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Engine specifications


Home The engine drives your car.

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For a complete list of car settings, visit the car.ini reference page.

The engine simulated in Racer is relatively simple. It can stall, and you can restart it. The engine generates a specific amount of torque depending only on engine RPM. The (normalized) torque is given through a curve file, which can be edited by Curved (Windows-only currently, 13-11-03) and determines the characteristics of output torque vs. engine RPM. Through engine.max_torque you then scale this curve to generate the actual torque (specified in Nm).
At low gears the engine may produce a lot of torque, making controlling the car quite hard. You can add engine mapping parameters, per gear, that define the linearity of the throttle for each gear. This is used in Formula 1 for example for some more control in lower gears; it is also useful for other high-power cars. Perhaps inverted linearity is also useful for low-power cars, to give them a bit more responsiveness.

Revving the engine generates torque for the wheels, but at the same time this also ofcourse affects the chassis directly too (in the reverse direction of the engine rotation). This is called Engine Torque Reaction, and is simulated as well. The specific options are listed below.

Quick shortcuts to the variety of engine paramters are listed here:


Engine mass

The engine mass is given in engine.mass. Typical values range from 250kg to 400kg. F1 cars are more in the 100kg range. This mass is added to the body mass, as if in the same spot as the CG. This is not really true in practice, but as the engine is not a separate entity in Racer, the engine mass is assumed to be a part of the body/chassis, and the body's inertia values should include the engine's contribution.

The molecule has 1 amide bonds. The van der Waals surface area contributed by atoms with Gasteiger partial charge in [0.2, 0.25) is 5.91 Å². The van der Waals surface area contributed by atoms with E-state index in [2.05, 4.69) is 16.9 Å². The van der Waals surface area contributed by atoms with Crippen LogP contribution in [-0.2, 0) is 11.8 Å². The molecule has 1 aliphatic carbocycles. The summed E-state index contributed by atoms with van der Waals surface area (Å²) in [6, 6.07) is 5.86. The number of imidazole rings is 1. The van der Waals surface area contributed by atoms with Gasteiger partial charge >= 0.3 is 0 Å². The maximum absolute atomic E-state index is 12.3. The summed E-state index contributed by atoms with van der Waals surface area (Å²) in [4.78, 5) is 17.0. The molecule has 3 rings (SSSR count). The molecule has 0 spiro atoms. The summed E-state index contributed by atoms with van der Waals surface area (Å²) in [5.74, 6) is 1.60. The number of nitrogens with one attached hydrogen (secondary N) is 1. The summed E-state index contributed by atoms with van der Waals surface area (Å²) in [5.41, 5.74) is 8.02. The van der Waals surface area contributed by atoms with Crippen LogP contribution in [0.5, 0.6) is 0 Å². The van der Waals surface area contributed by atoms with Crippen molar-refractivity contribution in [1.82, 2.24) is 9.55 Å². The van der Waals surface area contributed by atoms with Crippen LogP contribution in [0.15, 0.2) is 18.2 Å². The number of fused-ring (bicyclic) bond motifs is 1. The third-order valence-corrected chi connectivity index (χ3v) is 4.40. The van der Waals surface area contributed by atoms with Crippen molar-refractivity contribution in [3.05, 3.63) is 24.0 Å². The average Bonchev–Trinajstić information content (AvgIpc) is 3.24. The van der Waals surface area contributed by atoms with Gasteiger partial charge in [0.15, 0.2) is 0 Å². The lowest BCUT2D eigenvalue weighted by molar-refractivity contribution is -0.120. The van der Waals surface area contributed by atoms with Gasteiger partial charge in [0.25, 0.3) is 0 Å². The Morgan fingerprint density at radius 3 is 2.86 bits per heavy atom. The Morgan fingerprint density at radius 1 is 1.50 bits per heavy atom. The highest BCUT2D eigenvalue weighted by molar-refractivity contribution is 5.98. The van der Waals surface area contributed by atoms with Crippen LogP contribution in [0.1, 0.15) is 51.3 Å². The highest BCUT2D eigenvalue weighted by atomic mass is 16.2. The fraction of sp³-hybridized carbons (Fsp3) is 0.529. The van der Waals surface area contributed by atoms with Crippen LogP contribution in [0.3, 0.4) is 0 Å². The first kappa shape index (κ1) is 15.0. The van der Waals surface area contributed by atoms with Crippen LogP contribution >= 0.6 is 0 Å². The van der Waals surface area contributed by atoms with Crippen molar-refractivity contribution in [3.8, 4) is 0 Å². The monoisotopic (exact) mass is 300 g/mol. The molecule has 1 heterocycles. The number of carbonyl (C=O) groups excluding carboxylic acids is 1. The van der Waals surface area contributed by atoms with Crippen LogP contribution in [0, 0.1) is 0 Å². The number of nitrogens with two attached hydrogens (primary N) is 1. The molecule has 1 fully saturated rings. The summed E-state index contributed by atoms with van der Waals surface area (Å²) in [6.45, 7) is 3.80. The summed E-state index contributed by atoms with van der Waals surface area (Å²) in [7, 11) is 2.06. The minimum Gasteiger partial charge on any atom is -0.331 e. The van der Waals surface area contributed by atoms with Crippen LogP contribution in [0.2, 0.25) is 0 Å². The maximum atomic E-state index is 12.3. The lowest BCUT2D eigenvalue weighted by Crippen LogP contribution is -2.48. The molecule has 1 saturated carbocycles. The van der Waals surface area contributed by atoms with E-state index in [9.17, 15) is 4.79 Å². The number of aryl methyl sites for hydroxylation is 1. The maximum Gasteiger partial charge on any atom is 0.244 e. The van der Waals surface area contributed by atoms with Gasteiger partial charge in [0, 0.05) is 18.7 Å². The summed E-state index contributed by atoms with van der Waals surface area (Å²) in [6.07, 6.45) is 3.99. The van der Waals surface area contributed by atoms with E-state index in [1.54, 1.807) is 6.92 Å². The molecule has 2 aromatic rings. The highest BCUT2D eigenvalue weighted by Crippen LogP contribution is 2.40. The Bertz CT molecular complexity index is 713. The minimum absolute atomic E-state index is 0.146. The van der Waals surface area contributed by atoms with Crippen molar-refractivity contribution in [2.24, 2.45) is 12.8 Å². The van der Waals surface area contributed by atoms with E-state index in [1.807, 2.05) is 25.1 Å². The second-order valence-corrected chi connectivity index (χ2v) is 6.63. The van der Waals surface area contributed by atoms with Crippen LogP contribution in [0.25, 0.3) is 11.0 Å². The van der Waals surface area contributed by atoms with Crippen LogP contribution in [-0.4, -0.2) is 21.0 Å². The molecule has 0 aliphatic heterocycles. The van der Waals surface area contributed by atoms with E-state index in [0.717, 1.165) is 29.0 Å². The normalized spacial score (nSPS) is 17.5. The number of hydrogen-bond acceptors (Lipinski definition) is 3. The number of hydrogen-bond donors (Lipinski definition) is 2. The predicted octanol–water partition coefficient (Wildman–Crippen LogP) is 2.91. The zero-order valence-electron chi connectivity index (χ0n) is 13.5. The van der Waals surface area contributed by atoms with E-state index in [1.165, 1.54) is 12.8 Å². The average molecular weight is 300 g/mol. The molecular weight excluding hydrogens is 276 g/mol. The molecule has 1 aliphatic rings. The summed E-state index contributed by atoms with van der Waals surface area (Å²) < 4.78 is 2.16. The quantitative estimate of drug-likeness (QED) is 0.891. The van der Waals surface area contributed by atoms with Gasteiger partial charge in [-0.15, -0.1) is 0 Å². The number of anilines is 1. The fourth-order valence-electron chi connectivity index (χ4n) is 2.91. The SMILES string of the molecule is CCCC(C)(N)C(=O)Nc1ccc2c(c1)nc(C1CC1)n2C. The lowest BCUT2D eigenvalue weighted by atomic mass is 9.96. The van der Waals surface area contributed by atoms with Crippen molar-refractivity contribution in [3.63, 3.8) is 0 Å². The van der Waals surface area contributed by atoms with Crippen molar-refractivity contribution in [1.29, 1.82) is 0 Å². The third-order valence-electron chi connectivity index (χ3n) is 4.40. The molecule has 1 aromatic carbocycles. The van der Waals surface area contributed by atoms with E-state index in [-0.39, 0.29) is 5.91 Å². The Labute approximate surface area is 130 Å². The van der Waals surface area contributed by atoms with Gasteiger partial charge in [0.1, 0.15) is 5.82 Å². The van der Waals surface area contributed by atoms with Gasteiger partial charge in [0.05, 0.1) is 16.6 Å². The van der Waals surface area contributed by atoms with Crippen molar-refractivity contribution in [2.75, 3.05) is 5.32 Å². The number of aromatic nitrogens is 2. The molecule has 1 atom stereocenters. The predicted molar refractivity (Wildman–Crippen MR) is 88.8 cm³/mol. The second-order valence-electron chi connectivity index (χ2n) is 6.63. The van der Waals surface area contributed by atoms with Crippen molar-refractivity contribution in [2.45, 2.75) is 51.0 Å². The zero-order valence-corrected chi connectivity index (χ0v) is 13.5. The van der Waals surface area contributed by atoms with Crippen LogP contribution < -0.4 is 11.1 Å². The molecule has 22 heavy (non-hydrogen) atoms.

The engine rotational inertia is specified in engine.inertia.engine (in kg*m^2). Older Racer versions (<v0.8.2) also defined a final_drive inertia in its default/car.ini file, but that has become obsolete.

Engine power

There's some confusion often about power (W) and torque (Nm). Racer uses torque, and that's all that is needed, since power is just torque x rpm. So you don't need to specify power, that is just a derived figure.
You can enter a torque curve using Curved (Windows only), and engine.curve_torque gives its filename (usually just torque.crv). The torque curve is characteristic for the engine (for example, it may keep torque high at high revs). To ensure the engine doesn't rev beyond its limit, make a zero entry in the curve near it's max rev limit. This way, a balance near the max rpm will be reached in Racer automatically, without introducing a hard revlimiter. Also, note that the torque curve is normalized; you specify values only from 0..1. After that, with engine.max_torque you specify the peak torque height. This makes it easy to try out more powerful engines by just changing that 1 value and leaving the characteristic curve the same.
Note that diesel engines generally have a different kind of curve than normal gasoline engines.

Note that engine.constant_torque is obsolete. It was used in case no torque curve file was given (but that's really too lame to accept).

Engine RPM